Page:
Zara Hedderman Rory Kiberd Michael McDermott ILLU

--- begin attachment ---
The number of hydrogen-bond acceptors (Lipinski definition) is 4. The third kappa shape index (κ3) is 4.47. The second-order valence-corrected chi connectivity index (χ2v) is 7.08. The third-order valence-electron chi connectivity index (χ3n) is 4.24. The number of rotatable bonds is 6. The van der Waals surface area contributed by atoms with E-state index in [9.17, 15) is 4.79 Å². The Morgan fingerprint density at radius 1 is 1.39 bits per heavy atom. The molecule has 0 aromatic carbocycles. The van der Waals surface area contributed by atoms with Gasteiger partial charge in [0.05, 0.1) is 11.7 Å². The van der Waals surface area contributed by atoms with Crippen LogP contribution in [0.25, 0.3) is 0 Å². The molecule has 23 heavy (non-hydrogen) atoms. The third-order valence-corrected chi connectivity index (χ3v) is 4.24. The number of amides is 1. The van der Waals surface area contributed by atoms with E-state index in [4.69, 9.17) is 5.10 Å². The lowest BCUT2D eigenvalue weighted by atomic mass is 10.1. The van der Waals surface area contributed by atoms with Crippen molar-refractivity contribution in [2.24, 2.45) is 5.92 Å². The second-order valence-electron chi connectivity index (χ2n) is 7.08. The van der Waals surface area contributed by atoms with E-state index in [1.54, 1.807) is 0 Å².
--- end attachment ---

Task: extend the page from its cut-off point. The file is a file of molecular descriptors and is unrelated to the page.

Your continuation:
STRATION Marina Marinina The Good Boss Director: Fernando León de Aranoa Talent: Javier Bardem Release Date: July 15 Juilo Blanco (Bardem) is the owner of a factory in a provincial Spanish town. Blanco is dead set on winning an award for business excellence by any means necessary. Charismatic and wheedling, he meddles in the personal lives of his employees so that nothing goes awry when the committee comes to appraise the factory. A former employee made redundant, disgruntled to the brink of despair, is camping out front barking his protestations through a megaphone and refuses to leave. Another complicating issue is Blanco’s sexual appetite for nubile interns. Will Blanco succeed in ingratiating himself with the committee, or will his myriad problems thwart his efforts? This film has many strengths. Bardem is brilliant here, clearly relishing this role as he addresses his staff with oily condescension. The Good Boss is also wellplotted, the various machinations of the characters coming together in satisfying ways at the end. Mostly, this is a pleasingly nasty comedy, on point on how those in power strive for virtuous optics over the actual wellbeing of those in their charge. And yet, there was a nagging feeling this film kept eluding greatness. I wanted it to commit more to the darkness of its vision and see more of the devastation wrought by Blanco’s avarice. At times the film falls between two stools: comedy and drama. This kind of workplace lunacy is real and commonplace. Better to play it straight and let the inherent black comedy speak for itself. The ironically jaunty soundtrack also keeps things firmly in the realm of frivolity, overdetermining the mood. So it comes down to an issue of tone rather that content. This film is intelligent and very well-constructed. A perception exists that Spanish bosses are not good at keeping the personal and the professional separate, and this film, in which conflicts of interest abound, is devilishly insightful on that front. But I couldn’t shake the feeling that it was a very good film that could have been a complete knockout with some tweaks. RK Kurt Vonnegut: Unstuck in Time Director: Robert B. Weide and Don Argott Release Date: July 22 Kurt Vonnegut was one of the pre-eminent authors of the twentieth century, “an oracle for the baby boomer generation” and a much beloved rites of passage writer for teenagers. His sixth novel Slaughterhouse-Five became an instant classic, announcing Vonnegut as the voice of a silent generation with his fictional justice to the horrors of war. A Prisoner of War in Dresden, Vonnegut informed his principal character Billy Pilgrim with his own personal insights. Robert B. Weide is possibly best known for his work on Curb Your Enthusiasm. He started his fan correspondence with Vonnegut 40 years ago, so this can be clearly classified as a labour of love. It also marks the first and therefore authoritative look into the writers’ upbringing and life. The film spans his childhood in Indianapolis, his experiences in World War II, his marriage, family, and divorce, his early careers as a publicist for General Electric and a car salesman, and the long years as a struggling writer, leading to eventual breakthrough in 1969 which led to the discovery of his earlier works and propelled him to write Breakfast of Champions. Eventually the tide of critical acclaim ebbed. Weide’s enduring friendship with Vonnegut lends an easy, accessible charm to this work. He recounts the challenge of piecing together this work and how the film almost “infringed” on the friendship by the end, having concerns it would be the other way initially. Intriguing, enthralling and enlightening, Unstuck in Time reignites a spark of affection in those familiar with him and serves as a wonderful introduction for the unacquainted. “I have written again and again about ordinary people who try to behave decently in an indecent world,” said Vonnegut about his work. He died aged 84 in 2007. MMD Jake Wyler Banana split? Andie Walsh Does it come in pink? Romeo Montague I am fortune’s fool Carrie White Prom is going to be lit Heather Duke It will be very Patrick Verona Was that a yes? Marieme (Vic) I do what I want Donnie Darko They made me do it Ren McCormack You like Men at Work? Dionne Davenport There goes your social life JULY - SEPTEMBER Marty McFly Nobody calls me chicken Amber Keenan I’ll go out with ya Allison Reynolds Leave me alone Steve Bolander Nancy Downs You can’t stay 17 forever You don’t exist to me Edward Cullen Hold tight spider monkey! Olive Penderghast Forget what you heard Max Fischer I saved Latin Regina George Is butter a carb? Jeff Spicoli Hey bud, let’s party!